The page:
In folktales, lack always signals change: a dramatic change in the life of the heroine/hero and a change in the course of the tale. But the lack of food touches on something deeper: the link between nourishment – sustenance, and nurture – and the soul.
Lack of nourishment leads to the abandonment of children, or to the hardheartedness that sees a hero sent on his way with only a crust of stale bread; lack of nurture drives the heroine out into the snow with nothing but a paper dress. The central question remains the same:
‘What is to become of us if we cannot feed – nurture and nourish – ourselves? How can we feed – nurture and nourish – our children?
INSTRUMENTS: TRADITIONAL STORYTELLING, COLOUR, INDIVIDUAL WORK WITH FOLKTALES, BREAKOUT-GROUPS, WHOLE GROUP WORK, CONVERSATION.
What will we do? Using traditional folktales and storytelling we will:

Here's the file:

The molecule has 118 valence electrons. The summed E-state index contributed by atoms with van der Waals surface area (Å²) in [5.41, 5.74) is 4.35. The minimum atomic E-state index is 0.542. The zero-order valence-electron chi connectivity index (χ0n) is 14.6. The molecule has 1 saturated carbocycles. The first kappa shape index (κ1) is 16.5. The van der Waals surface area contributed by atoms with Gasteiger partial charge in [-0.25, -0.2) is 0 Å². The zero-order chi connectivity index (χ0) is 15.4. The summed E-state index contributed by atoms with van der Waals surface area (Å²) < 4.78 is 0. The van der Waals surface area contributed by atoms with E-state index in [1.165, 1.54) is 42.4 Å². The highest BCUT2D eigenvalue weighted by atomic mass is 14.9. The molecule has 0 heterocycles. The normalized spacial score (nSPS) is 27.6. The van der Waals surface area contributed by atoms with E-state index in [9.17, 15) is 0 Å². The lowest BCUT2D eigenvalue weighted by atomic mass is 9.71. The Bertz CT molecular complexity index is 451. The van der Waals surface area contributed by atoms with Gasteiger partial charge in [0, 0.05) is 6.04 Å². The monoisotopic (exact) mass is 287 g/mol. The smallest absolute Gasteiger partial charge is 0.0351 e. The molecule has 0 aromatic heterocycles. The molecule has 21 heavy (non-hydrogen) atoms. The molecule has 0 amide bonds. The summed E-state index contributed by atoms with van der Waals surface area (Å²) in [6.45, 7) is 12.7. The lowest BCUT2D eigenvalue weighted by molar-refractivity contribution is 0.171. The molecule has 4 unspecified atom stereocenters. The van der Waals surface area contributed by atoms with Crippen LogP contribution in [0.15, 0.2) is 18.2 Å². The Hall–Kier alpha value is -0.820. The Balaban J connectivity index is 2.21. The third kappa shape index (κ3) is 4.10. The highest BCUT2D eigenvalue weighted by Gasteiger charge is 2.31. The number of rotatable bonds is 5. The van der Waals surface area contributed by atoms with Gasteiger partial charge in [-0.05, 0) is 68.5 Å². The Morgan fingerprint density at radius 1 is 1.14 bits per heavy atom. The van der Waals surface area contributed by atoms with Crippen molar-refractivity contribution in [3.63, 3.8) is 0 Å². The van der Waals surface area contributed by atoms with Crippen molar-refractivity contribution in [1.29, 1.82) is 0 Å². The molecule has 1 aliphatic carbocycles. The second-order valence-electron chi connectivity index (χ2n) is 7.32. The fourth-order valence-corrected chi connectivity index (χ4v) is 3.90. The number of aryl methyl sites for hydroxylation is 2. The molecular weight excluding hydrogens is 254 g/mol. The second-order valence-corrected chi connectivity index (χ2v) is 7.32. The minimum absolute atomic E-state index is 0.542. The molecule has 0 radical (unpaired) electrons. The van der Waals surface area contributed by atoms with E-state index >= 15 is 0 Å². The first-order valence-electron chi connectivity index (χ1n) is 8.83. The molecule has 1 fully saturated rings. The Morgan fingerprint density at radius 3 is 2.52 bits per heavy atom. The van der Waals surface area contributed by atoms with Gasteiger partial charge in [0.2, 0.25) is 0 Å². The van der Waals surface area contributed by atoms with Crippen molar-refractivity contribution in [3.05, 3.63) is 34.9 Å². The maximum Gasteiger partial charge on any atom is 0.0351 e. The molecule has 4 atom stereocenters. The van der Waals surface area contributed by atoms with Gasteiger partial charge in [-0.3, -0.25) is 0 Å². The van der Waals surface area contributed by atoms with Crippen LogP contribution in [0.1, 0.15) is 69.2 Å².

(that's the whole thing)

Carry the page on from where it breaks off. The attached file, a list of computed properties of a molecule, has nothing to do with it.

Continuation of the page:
- Unpack folktales and explore how lack and plenty signal change
- Understand lack as creative driving force
- Work with lack and plenty as ebb & flow in characters, story and how we can use this as a ‘tool for telling’
- Explore the link between nourishment and nurture
Why are we doing this?
- To gain a better understanding of the dynamics that influence life
- To overcome concepts: ‘lack is bad’ and ‘plenty is good’
- To understand how nurturing and nourishing ourselves means a better future
What else will you gain?
- The ability to put this all together to tell a better story
- A honing of storytelling skills overall and confidence as a story-teller
- Insight into why too much ‘plenty’ can become poison.
PDF brochure – workshop ‘The Wisdom of the Wicked Witch’ part one with Iris Curteis
Next workshop: TBA
To book your place, please note the event name and date and go to the bookings page.